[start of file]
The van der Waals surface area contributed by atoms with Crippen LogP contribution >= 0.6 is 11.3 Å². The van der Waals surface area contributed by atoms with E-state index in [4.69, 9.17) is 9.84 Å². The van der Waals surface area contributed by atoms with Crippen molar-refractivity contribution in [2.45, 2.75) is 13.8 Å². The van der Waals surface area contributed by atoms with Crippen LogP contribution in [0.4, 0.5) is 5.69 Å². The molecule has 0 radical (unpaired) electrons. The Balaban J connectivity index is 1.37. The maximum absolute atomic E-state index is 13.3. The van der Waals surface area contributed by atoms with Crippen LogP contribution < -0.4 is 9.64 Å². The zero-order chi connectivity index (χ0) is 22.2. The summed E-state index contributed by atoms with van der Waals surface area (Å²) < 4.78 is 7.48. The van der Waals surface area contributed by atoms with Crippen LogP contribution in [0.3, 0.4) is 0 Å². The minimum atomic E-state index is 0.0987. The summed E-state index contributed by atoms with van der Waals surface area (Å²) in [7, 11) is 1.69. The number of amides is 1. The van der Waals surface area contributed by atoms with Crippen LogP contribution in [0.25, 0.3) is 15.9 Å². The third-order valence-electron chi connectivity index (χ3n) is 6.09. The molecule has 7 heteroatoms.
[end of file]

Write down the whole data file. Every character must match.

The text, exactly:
The van der Waals surface area contributed by atoms with Crippen LogP contribution >= 0.6 is 11.3 Å². The van der Waals surface area contributed by atoms with E-state index in [4.69, 9.17) is 9.84 Å². The van der Waals surface area contributed by atoms with Crippen molar-refractivity contribution in [2.45, 2.75) is 13.8 Å². The van der Waals surface area contributed by atoms with Crippen LogP contribution in [0.4, 0.5) is 5.69 Å². The molecule has 0 radical (unpaired) electrons. The Balaban J connectivity index is 1.37. The maximum absolute atomic E-state index is 13.3. The van der Waals surface area contributed by atoms with Crippen LogP contribution < -0.4 is 9.64 Å². The zero-order chi connectivity index (χ0) is 22.2. The summed E-state index contributed by atoms with van der Waals surface area (Å²) < 4.78 is 7.48. The van der Waals surface area contributed by atoms with Crippen LogP contribution in [0.3, 0.4) is 0 Å². The minimum atomic E-state index is 0.0987. The summed E-state index contributed by atoms with van der Waals surface area (Å²) in [7, 11) is 1.69. The number of amides is 1. The van der Waals surface area contributed by atoms with Crippen LogP contribution in [0.25, 0.3) is 15.9 Å². The third-order valence-electron chi connectivity index (χ3n) is 6.09. The molecule has 7 heteroatoms.